10/21/2003 11:00PM

Lethal Grande puts division on notice: He's the one to beat

Email

PORTLAND, Ore. - Any horse with designs on handicap stakes at the just-begun Portland Meadows meet should check the name on his bridle. If it doesn't say "Lethal Grande" he should probably think again.

That was the apparent conclusion to be drawn from Saturday's six-furlong Inaugural Handicap, which the 4-year-old Lethal Grande won in an authoritative performance.

Under jockey Danny Boag, Lethal Grande sat behind pacesetters Proud Louie and Sullivanitis through a quarter mile in 22.50 seconds, moved to engage those two while racing three wide around the turn, and powered away through the stretch to score by more than three lengths in 1:11.73.

"He was just too good for them today," said Boag after the race. "Once I got him out of the gate and into the clear, I knew it was pretty much over."

It was the fourth win from seven tries at Portland Meadows for Lethal Grande, an Oregon-bred who has spent most of his 29-race career in California. Lethal Grande launched his career here as a 2-year-old in 2001, winning two stakes and finishing second in the Oregon Futurity while racing for his breeder, owner, and trainer, the late Pat Sonnen.

Lethal Grande returned last spring to win the Governor's Speed Handicap in a track-record 1:09, and he finished second in the Portland Meadows Mile racing for his current owner, Mike Pollowitz, and trainer, G.D. Khalsa, who had been Sonnen's assistant when Lethal Grande was 2. The Inaugural launched his third campaign at Portland Meadows, and his connections hope it will be his longest.

"Our plan is to keep him here right through the meeting," said Khalsa. "He obviously fits well with the stakes horses here and he loves this track, plus he is eligible for the Oregon-bred bonus. It makes sense to keep him here."

Khalsa said his tentative plan is to run Lethal Grande in the one-mile Thanksgiving Handicap on Nov. 28 and the six-furlong Oregon Sprint on Dec. 13, then to give him a break before bringing him back for another crack at the March 20 Governor's Speed and the April 10 Portland Meadows Mile.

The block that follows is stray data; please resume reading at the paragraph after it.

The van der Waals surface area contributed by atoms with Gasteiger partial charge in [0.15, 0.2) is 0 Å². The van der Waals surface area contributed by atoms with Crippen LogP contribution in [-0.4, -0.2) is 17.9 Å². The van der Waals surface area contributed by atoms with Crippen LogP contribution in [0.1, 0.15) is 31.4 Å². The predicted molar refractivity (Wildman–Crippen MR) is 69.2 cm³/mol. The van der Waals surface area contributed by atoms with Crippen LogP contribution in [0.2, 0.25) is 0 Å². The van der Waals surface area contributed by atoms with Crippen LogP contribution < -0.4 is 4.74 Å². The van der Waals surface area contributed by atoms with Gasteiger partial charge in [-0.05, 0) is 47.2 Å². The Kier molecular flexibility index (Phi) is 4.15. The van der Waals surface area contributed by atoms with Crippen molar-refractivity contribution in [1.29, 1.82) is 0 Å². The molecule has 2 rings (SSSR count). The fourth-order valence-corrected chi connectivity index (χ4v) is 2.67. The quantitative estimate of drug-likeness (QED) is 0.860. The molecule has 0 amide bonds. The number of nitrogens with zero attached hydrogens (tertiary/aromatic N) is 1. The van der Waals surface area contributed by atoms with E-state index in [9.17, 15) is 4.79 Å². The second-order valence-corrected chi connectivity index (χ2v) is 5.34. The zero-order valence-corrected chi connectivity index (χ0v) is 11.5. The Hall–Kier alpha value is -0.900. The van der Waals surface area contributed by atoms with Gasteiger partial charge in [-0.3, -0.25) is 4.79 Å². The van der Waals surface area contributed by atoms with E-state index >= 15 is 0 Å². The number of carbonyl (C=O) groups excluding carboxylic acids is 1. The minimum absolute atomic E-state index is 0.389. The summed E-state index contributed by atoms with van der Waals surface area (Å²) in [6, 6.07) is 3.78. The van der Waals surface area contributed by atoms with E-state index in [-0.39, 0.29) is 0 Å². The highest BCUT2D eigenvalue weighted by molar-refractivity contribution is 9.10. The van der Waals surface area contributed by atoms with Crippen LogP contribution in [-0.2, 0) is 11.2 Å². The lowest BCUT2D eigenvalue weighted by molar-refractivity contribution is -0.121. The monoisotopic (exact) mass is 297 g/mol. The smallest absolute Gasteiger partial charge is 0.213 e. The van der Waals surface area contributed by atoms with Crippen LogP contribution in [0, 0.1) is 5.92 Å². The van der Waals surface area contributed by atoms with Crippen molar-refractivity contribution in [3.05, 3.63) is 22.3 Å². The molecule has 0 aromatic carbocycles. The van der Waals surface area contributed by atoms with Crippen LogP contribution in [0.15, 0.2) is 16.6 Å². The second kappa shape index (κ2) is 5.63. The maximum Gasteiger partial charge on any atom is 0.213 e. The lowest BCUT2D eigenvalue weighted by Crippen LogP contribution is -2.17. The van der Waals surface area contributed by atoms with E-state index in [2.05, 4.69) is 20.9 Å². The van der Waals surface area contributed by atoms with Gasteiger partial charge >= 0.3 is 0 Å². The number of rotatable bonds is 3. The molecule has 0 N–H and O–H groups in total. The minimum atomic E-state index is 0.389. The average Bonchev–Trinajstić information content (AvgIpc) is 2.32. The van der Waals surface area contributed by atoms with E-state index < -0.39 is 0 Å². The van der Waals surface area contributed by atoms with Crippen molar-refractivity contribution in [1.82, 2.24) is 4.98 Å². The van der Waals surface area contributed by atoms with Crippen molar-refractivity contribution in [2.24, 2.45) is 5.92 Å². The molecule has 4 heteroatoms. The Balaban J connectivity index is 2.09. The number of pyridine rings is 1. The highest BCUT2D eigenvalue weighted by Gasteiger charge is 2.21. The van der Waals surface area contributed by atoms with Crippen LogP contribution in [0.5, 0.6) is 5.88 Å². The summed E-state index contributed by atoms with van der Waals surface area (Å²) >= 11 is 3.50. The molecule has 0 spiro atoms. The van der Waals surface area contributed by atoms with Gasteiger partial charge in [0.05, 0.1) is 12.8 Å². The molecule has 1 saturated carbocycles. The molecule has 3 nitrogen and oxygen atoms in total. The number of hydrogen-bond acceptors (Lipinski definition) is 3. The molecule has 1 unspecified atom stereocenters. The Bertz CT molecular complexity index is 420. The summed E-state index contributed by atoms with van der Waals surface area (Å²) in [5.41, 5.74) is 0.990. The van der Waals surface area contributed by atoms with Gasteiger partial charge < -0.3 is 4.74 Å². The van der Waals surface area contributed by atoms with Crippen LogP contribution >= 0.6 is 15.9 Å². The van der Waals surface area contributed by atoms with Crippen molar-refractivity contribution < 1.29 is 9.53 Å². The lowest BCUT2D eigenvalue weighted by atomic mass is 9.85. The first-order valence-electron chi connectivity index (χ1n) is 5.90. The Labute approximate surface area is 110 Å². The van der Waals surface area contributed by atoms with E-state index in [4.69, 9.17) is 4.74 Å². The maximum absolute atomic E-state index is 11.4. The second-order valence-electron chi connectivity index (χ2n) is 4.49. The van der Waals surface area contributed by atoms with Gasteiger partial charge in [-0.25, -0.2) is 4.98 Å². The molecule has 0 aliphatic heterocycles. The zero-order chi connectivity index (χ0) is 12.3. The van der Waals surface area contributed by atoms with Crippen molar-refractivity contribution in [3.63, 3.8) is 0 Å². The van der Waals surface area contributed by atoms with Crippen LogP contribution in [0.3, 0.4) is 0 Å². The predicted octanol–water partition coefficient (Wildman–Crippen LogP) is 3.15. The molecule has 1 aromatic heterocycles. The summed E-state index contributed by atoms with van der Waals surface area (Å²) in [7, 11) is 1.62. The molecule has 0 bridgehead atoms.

"We'll see if I can keep him sharp that long," said the trainer. "Actually, I don't think he was as sharp for the Inaugural as he was last spring, so he has some room to improve. He think he won the Inaugural because he was the best horse, but he can do better."

Longshots in second, third spots

While Lethal Grande won the Inaugural at even money, Star of Rehaan got up for second at 36-1 and Zip the Bright was along for third at 85-1 in a field of 11. The $2 trifecta payoff was $1,158.80.

Star of Rehaan, incidentally, was the first starter for new trainer Jacqui Navarre, who served as exercise rider and assistant trainer to her partner, Steve Fisher, for many years.

Another new trainer, Diane Garrison, won Saturday's fourth race with her second starter, McAllister Creek. The trainer and her husband, Terry Garrison, have campaigned horses under the banner of Savario Farm for a number of years, and Diane served as assistant to trainer Dave Doutrich last season at Emerald.

Gutierrez off to hot start

Defending riding champion Juan Gutierrez started the new season off with a bang, winning four of the nine races run on Saturday and coming back to win Monday's feature aboard last season's horse of the meeting, Back Street Gal.

Gutierrez, who has ridden at Northwest tracks for only four years, finished third in the rider standings at the Emerald Downs meeting, which concluded Sept. 22, then took a month off to let several minor injuries heal before he resumed riding here.

"I really didn't gallop many horses before the meeting, so I'm grateful to be able to get so many good mounts," he said.

Early numbers look positive

Jeff Grady, the general manager of Portland Meadows, said he was encouraged by business during the first two days of racing.

The track handled $120,913 on Saturday's nine-race card, when $76,303 was wagered in-state and $44,610 was wagered at out-of-state locations. That was a 4 percent gain over the $115,984 handled on opening day last year, when 10 live races were run.

Monday afternoon's nine-race card drew $176,080 in wagering, with $46,929 wagered in-state and $129,151 being bet out-of-state. The first Sunday card at last year's meet featured an 11-race card that drew $113,790 in wagering, with about $62,000 bet in-state and about $51,000 wagered out-of-state.

The rule of thumb is that it takes five out-of-state dollars to offset the loss of one in-state wagering dollar, and that ratio was slightly exceeded.

"It was a good showing for our first Monday card, especially when you consider we only had nine races," said Grady. "We're still adding out-of-state wagering sites, so there is a good chance our Monday handles will grow as we go along."